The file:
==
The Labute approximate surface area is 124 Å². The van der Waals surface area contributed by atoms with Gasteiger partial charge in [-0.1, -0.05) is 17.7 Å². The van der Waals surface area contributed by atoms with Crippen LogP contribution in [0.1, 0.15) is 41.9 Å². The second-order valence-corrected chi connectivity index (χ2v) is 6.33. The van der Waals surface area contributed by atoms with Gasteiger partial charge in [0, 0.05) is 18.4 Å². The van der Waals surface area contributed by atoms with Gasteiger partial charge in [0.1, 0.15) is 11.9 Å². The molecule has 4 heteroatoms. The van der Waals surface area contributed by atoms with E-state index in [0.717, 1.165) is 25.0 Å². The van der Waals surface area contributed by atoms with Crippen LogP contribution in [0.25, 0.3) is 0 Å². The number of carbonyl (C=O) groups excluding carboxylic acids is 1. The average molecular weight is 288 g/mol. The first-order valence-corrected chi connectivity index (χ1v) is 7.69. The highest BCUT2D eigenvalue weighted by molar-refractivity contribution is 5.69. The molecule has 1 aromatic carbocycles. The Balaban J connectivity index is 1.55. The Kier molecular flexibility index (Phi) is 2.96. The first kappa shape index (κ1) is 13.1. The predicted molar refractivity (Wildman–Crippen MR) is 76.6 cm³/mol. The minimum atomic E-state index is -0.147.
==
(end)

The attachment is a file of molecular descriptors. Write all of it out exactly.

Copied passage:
The Labute approximate surface area is 124 Å². The van der Waals surface area contributed by atoms with Gasteiger partial charge in [-0.1, -0.05) is 17.7 Å². The van der Waals surface area contributed by atoms with Crippen LogP contribution in [0.1, 0.15) is 41.9 Å². The second-order valence-corrected chi connectivity index (χ2v) is 6.33. The van der Waals surface area contributed by atoms with Gasteiger partial charge in [0, 0.05) is 18.4 Å². The van der Waals surface area contributed by atoms with Gasteiger partial charge in [0.1, 0.15) is 11.9 Å². The molecule has 4 heteroatoms. The van der Waals surface area contributed by atoms with E-state index in [0.717, 1.165) is 25.0 Å². The van der Waals surface area contributed by atoms with Crippen LogP contribution in [0.25, 0.3) is 0 Å². The number of carbonyl (C=O) groups excluding carboxylic acids is 1. The average molecular weight is 288 g/mol. The first-order valence-corrected chi connectivity index (χ1v) is 7.69. The highest BCUT2D eigenvalue weighted by molar-refractivity contribution is 5.69. The molecule has 1 aromatic carbocycles. The Balaban J connectivity index is 1.55. The Kier molecular flexibility index (Phi) is 2.96. The first kappa shape index (κ1) is 13.1. The predicted molar refractivity (Wildman–Crippen MR) is 76.6 cm³/mol. The minimum atomic E-state index is -0.147.